The horizontal line is less intellectual and more emotional. Here too schools tend to emphasize one of two areas. Some schools focus very heavily on character education which is found on the left side of the emotion line. Their goal is to graduate children of exemplary morals—honest, respectful, helpful, sincere. While the left side of this line is about virtue, the right side is about effort. I write about this often and generally refer to what’s on this part of the line as non-cognitive skills. These include skills such as grit, perseverance, conscientiousness and resilience. 

Most schools emphasize virtue over grit and knowledge acquisition over critical thinking and therefore are in the lower left quadrant. But where is Westminster? Are we in the knowledge and virtue quadrant, knowledge and grit, critical thinking and virtue, or critical thinking and grit? We are in the upper right. 

Our purpose is to develop critical thinking and grit. 

It’s not that knowledge acquisition and virtue are unimportant, but focusing on critical thinking and grit drives our hedgehog and supports our values of working hard, thinking well, and working well with others. 

No matter which quadrant schools focus on, good pedagogy requires teachers to ask and answer four questions. The first is “What do we teach?” If my job is to teach American history to eighth graders, I have lots of resources and good textbooks that can lay out the information for them. If my job, however, is not just to teach American history but to get them to understand it, that requires me to consider a very different question—“Why do I teach what I teach?” A textbook can’t answer that question for me. I have to understand American history myself, through my own study and education, and if I can’t really answer why I teach what I teach, then I really can’t get my kids to think critically about ideas and events and carry out Westminster’s educational purpose.

Once I understand what I’m going to teach and why, I begin to plan my curriculum. At Westminster we use a backward planning model of curriculum design. First, teachers decide the overarching understandings children need to learn and the essential questions they need to think about to understand their subject. Second, we design assessments to evaluate what each child knows and thinks. Finally, we decide the activities our students will need to experience to complete  the assessment successfully.

Here are two examples of how this pedagogical model of essential questions, assessments, and activities plays out in practice. One of the essential questions in my eighth grade history class is, “Is America’s record on civil rights worthy of praise?” The main thing I use to assess their understanding of this essential question is the completion of their civil rights newspaper. But before they complete the newspaper, they read their textbook and primary source documents, they create and interpret cartoons, and they take unit tests; they do interviews with seniors about their memories of discrimination and send letters to the newspaper about sports mascots; they write poetry about issues of civil rights and science articles about genetic engineering; they design and conduct opinion polls and graph the results; and finally they write an editorial expressing what they think about our civil rights record and why they think as they do.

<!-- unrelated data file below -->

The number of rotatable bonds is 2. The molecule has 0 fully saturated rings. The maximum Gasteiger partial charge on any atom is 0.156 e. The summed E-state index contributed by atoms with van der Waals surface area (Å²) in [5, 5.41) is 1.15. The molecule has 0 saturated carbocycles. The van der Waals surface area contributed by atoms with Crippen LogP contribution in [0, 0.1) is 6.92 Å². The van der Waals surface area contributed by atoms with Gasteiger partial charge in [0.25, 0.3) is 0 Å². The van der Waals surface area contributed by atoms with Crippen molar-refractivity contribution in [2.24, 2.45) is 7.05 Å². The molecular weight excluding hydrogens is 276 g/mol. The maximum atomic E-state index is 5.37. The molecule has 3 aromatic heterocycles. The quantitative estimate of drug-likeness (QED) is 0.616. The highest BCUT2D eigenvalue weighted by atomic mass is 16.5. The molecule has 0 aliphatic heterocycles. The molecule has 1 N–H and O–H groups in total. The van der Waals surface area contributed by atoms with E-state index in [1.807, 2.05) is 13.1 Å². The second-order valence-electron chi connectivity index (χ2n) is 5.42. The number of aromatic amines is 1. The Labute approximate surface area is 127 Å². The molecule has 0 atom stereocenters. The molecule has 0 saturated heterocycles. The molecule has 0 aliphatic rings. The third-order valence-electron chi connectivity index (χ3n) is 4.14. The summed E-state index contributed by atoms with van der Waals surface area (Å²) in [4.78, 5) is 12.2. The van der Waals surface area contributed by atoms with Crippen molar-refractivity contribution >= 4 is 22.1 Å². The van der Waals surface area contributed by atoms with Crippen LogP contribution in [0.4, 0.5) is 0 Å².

We do the same kind of higher level thinking with our younger children. I remember when my granddaughter was a second grader. She explained to me what a fairy tale was and how to identify whether a story was a fairy tale or not. She told me, for example, that fairy tales took place a long time ago and usually began with "Once upon a time." Fairy tales had a beginning with a setting, a middle where the problem is revealed, and an end where the solution happens. Fairy tales had heroes and villains, used magic (like talking animals), and often used the numbers three and seven. ​ Finally, she told me that in fairy tales, good always prevailed in the end. My granddaughter had learned the facts about fairy tales, but her teacher went further to develop her critical thinking. Her class read fairy tales and then talked about not just the story but about higher level questions as well. “Is this story a fairy tale? Do you think children should still read fairy tales?  Why or why not?” Finally, it was time for her to do the assessment: “Using the ideas you’ve understood about fairy tales, write and illustrate your own fairy tale.” What a great unit and how well it illustrates good pedagogy, for her teacher not only knew “What do I teach?” and “Why do I teach it?” but also “What do they learn?” and “How do I know they learn it?”